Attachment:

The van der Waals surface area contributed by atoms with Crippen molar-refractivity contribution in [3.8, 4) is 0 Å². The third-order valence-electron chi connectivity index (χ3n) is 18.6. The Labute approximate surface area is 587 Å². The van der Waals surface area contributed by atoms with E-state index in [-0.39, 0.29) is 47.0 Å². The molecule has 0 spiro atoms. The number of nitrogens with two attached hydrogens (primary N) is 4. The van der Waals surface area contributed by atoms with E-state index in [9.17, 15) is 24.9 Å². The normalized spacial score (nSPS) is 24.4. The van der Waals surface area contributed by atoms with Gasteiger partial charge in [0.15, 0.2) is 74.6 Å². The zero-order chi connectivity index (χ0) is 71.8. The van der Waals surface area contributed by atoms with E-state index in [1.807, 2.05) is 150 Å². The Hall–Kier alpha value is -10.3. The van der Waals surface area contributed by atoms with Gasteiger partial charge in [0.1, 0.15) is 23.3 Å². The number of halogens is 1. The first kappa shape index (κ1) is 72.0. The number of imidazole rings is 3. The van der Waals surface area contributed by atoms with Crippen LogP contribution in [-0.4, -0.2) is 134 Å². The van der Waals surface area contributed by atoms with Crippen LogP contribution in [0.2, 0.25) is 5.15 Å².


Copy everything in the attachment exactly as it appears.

The van der Waals surface area contributed by atoms with Crippen molar-refractivity contribution in [3.8, 4) is 0 Å². The third-order valence-electron chi connectivity index (χ3n) is 18.6. The Labute approximate surface area is 587 Å². The van der Waals surface area contributed by atoms with E-state index in [-0.39, 0.29) is 47.0 Å². The molecule has 0 spiro atoms. The number of nitrogens with two attached hydrogens (primary N) is 4. The van der Waals surface area contributed by atoms with E-state index in [9.17, 15) is 24.9 Å². The normalized spacial score (nSPS) is 24.4. The van der Waals surface area contributed by atoms with Gasteiger partial charge in [0.15, 0.2) is 74.6 Å². The zero-order chi connectivity index (χ0) is 71.8. The van der Waals surface area contributed by atoms with E-state index in [1.807, 2.05) is 150 Å². The Hall–Kier alpha value is -10.3. The van der Waals surface area contributed by atoms with Gasteiger partial charge in [0.1, 0.15) is 23.3 Å². The number of halogens is 1. The first kappa shape index (κ1) is 72.0. The number of imidazole rings is 3. The van der Waals surface area contributed by atoms with Crippen LogP contribution in [-0.4, -0.2) is 134 Å². The van der Waals surface area contributed by atoms with Crippen LogP contribution in [0.2, 0.25) is 5.15 Å².